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Rhetoric heats up on debt ceiling
Obama calls GOP default threat ‘absurd’
Republicans and conservative groups rebuffed President Obama's latest attempt to pressure GOP lawmakers to back down from using the debt ceiling as leverage to extract serious, long-term spending cuts from Democrats.
After a White House news conference Monday in which the president called Republican threats to hold the line on the nation's borrowing "irresponsible," Senate Minority Leader Mitch McConnell, Kentucky Republican, said he couldn't think of a better opportunity than the upcoming fight over raising the debt limit to force Democrats to address the deficit.
"The president and his allies need to get serious about spending, and the debt-limit debate is the perfect time for it," Mr. McConnell said. "I do know that the most important issue confronting the future of our country is our deficit and debt. So we are hoping for a new seriousness on the part of the president with regard to the single biggest issue confronting the country, and we look forward to working with him to do something about this huge, huge problem."
The president said Republican threats to default on the nation's debts are "absurd" — a game of chicken, he warned, that would send stock markets tumbling and derail any hope of a serious economic recovery this year.
House Majority Leader Eric Cantor, Virginia Republican, immediately pushed back by calling the talk more of the same from Mr. Obama.
"The American people deserve better from Washington. We cannot deliver meaningful change and necessary reforms if we refuse to address out-of-control spending," he said. "Under President Obama, we have seen record-setting deficit spending and trillions added to our nation's debt. This is a leadership failure."
Mr. Cantor also criticized the White House for its failure to meet the deadline for delivering its budget for the upcoming fiscal year to Congress.
The White House informed the House Budget Committee late last week that it would not comply with a Feb. 4 deadline to send its budget to Congress, as required by law.
Rep. Paul Ryan, a Wisconsin Republican and vice presidential nominee last year, oversees the panel.
"The Senate hasn't passed a budget in nearly four years, and that is inexcusable," he said.
The Tea Party Patriots, the nation's largest tea party group, said Mr. Obama has spent four years driving up the deficit and stalling when it comes to spending cuts, forcing Republicans to take drastic action such as threatening to hold the line on raising the debt limit or shut down the government to get Democrats to negotiate on spending.
"It is the president who is holding our economy hostage to his vision of spending more now regardless of the consequences," said Jenny Beth Martin, national coordinator of the Tea Party Patriots. "It is the president whose deadbeat policies handicap our economy and stunt growth. It is the president and his party who pass deadline after deadline without passing a budget so that the American people can review and analyze it."
Mr. Obama says his November re-election victory is proof that the public supports his plan for higher taxes on the wealthy and a "balanced" approach to deficit reduction.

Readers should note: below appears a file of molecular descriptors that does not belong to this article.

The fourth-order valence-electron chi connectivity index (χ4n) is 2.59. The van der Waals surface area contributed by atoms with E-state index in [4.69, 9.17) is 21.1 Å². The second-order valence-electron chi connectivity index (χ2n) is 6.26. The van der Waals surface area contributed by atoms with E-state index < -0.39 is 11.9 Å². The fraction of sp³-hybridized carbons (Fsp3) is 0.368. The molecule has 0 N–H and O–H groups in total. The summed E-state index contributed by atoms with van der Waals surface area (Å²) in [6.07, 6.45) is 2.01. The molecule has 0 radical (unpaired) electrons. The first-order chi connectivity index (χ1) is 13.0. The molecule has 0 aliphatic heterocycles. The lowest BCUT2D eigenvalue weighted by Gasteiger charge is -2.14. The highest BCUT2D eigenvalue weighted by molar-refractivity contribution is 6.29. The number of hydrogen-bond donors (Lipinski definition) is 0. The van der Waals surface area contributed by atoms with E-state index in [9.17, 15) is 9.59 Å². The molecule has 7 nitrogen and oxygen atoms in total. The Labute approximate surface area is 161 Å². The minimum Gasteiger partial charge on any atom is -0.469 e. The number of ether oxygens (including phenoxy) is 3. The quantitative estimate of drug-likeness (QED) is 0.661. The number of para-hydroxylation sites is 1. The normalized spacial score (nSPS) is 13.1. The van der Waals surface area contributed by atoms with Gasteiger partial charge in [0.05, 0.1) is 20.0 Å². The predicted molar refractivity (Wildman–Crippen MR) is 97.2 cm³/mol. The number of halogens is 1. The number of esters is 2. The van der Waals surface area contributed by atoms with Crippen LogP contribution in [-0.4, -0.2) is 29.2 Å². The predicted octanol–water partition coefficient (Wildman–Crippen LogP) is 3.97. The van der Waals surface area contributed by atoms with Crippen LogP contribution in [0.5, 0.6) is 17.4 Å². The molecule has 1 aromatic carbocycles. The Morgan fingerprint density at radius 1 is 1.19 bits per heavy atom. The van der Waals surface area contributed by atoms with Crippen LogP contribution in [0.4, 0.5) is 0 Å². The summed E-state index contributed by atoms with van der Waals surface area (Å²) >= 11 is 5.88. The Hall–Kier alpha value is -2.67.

"While I am willing to compromise and find common ground on reducing the deficit, America cannot afford another debate over whether it should pay the bill [Congress] already racked up," he told reporters.
Over the weekend, he also rejected suggestions by some congressional Democrats that he bypass Congress in the debate and unilaterally act to make sure the federal government's debts are paid.
The Treasury, which has been juggling federal finances since the nation hit the debt limit of $16.4 trillion last month, has informed the president and Congress that it will run out of short-term fixes within weeks.
Some Republicans, frustrated with the "fiscal cliff" deal that Mr. McConnell negotiated with Vice President Joseph R. Biden this month, are starting to embrace the idea of shutting down the government to force Mr. Obama's hand when it comes to cutting spending.
Rep. Cathy McMorris Rodgers, a Washington Republican who helms the GOP conference, told Politico that she thinks House Republicans could very well shut down the government to extract spending cuts from Democrats. The shutdown would be imposed if Congress doesn't pass another spending bill to fund the government's general operations by March 27.
"We always talk about whether or not we're going to kick the can down the road," she said. "I think the mood is that we've come to the end of the road."
The White House, citing the impact of the last stalemate over the borrowing limit, has said repeatedly that there will be no negotiations with Republicans over raising the debt ceiling. After months of brinkmanship over the debt limit, the credit ratings firm Standard & Poor's in 2011 downgraded U.S. debt for the first time in 70 years.
The government hit the debt ceiling Dec. 31, but the Treasury started taking emergency measures to allow it to continue to issue debt and prevent any type of default for just a short window of time.
The Bipartisan Policy Center says the Treasury will run out of options on meeting the government's bills between Feb. 15 and March 1.
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About the Author
Susan Crabtree is an award-winning investigative reporter with more than 15 years of reporting experience in Washington, D.C. Her reporting about bribery, corruption and conflict-of-interest issues on Capitol Hill has led to several FBI and ethics investigations, as well as consequences for members within their caucuses and at the ballot box. Susan can be reached at firstname.lastname@example.org.
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